There’s no better time than December to cozy up with a mug of hot chocolate and a classic read! This month, the Ontario Historical Education Collection has gathered its books featuring two of the most well-recognized authors in English Literature; William Shakespeare and Charles Dickens. Follow along to learn how these two authors were taught in Ontario schools, and to discover how winter was celebrated in some of their most famous works.
William Shakespeare (1564-1616) was a playwright and poet. He is celebrated across the world for his collection of famous collection of comedies, tragedies, and history plays including Romeo and Juliet, Macbeth, Hamlet, Othello, Henry V and many more. In 1623, 36 of Shakespeare’s plays were published in a compilation commonly known as the First Folio. Half of the plays included in the First Folio had never been published before, meaning that many of Shakespeare’s works might have not survived otherwise.
Shakespeare’s works have been taught in Ontario schools since at least 1858. A peak into the General Catalogue for Books for Public School Libraries in Upper Canada (1857) indicates that anthologies such as William Hazlitt’s Shakespeare and Collier’s Shakespeare (both famous essayists and Shakespeare scholars) were selected by the Council of Public Instruction and were available for teachers and students to borrow. Though these books were available, they may not have been widely circulated. As school libraries were developed in proportion to school size, it was not uncommon for borrowing to be restricted in smaller schools. In some cases, if families had more than one member in the same school, librarians were instructed to “deliver not more than one book at a time for each family”, meaning students would have to patiently wait their turn to borrow books (or share them!).
The oldest Shakespeare work in the Ontario Textbook Collection (OTC) – Shakespeare’s Merchant of Venice by William J. Rolfe – dates from 1879. Through the 1930s, many plays preserved in the OTC were printed individually, often accompanied by illustrations, glossaries and editor’s notes. Hand-size copies of plays such as Hamlet, Love’s Labour’s Lost and The Taming of the Shrew might have been useful as portable copies for performance – like many students today, the former readers of these books were no strangers to underlining and annotating their speaking lines! By 1936, students in Grades 9-12 were expected to read at least one of Shakespeare’s plays as part of their English Literature course. Anthologies such as Tales from Shakespeare (1932) offered students a choice reading selections. By 1960, Shakespeare had become so synonymous with English and Drama studies that the Ministry of Education had to release a statement in its Grade 11 and 12 Courses of Study reminding teachers that no more than 25% the time allotted in a literature course should be spent on Shakespeare!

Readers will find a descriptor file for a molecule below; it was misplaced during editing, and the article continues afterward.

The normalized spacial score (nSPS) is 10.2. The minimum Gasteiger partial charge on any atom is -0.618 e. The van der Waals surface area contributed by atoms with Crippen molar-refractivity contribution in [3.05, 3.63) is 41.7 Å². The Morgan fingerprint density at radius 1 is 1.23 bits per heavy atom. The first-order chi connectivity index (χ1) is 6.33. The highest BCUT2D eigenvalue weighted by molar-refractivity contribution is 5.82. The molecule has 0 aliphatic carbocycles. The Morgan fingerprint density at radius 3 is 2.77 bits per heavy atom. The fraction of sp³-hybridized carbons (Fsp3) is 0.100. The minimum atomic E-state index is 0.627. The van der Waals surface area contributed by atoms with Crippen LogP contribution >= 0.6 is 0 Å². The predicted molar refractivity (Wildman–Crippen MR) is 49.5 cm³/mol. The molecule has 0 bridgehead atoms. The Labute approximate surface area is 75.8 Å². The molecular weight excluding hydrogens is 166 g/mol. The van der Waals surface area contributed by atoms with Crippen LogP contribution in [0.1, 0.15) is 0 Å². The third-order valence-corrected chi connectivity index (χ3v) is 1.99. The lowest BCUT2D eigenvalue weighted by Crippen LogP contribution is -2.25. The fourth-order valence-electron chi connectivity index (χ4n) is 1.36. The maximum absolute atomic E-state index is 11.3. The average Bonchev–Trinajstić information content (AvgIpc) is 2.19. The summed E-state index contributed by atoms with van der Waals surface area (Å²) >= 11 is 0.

Twelfth Night, or What You Will, was one of the plays to be introduced in publication through the First Folio. Twelfth Night is a romantic comedy about a countess who falls for a lover dressed in disguise, and was first performed on February 2nd 1602 at the end of the Christmastide season. In early modern England, the Christmas season officially began with Christmas Eve, and ended with Epiphany Eve, or the Twelfth Night. The first recorded public performance of Twelfth Night was on February 2nd, 1602, at Candlemas, the official end of the Christmastide season in the church calendar. Though the play was likely performed in celebration of the holiday season, the actual content of the play has little to do with the time of year.
In fact, the Christmas holiday that is celebrated today most closely resembles the Christmas season of the Victorian era (mid 19th century to early 20th century). The Victorian Christmas holiday prioritized church and family togetherness, and festivities revolved around families and friends coming together to eat and drink. Charles Dickens‘ (1812-1870) A Christmas Carol, originally published as a short story in 1843, is still regarded today as a classic Christmas story, with many play performances, literary and film adaptations contributing to its long-lasting success. Despite its current popularity, many of the symbols of Christmas today – Christmas trees, carolers, and exchanging presents – were not in the original version, which instead prioritizes contributing to charity. Dickens followed A Christmas Carol with four other Christmas stories; The Chimes (1844), The Cricket on the Hearth (1845), The Battle of Life (1846), and The Haunted Man and the Ghost’s Bargain (1848).
The Ontario curriculum introduced elementary readers to Dickens through anthologies such as Charming Children of Dickens’ Stories (1906), which featured abridged chapters and illustrations from tales such as The Old Curiosity Shop, A Christmas Carol, Dombey and Son and David Copperfield. Individual copies of A Christmas Carol (1907) and The Cricket on the Hearth (1920) were glossaries and readers notes were assigned for use in public and high schools throughout 1910s and 1920s. By the 1930s, curriculum documents for high school English courses indicated that teachers were required to teach one of Dickens’ novels to students in Grades 9 and 10, and another in Grade 11 and 12. Choices alternated between David Copperfield, A Tale of Two Cities, Great Expectations, and Oliver Twist.
To view the works of Shakespeare and Dickens available from our Ontario Textbook Collection, be sure to stop by the Ontario Historical Education Collection display case on the ground floor of OISE Library. To access the ground floor during construction, you can enter from the second floor and take the elevator or stairs.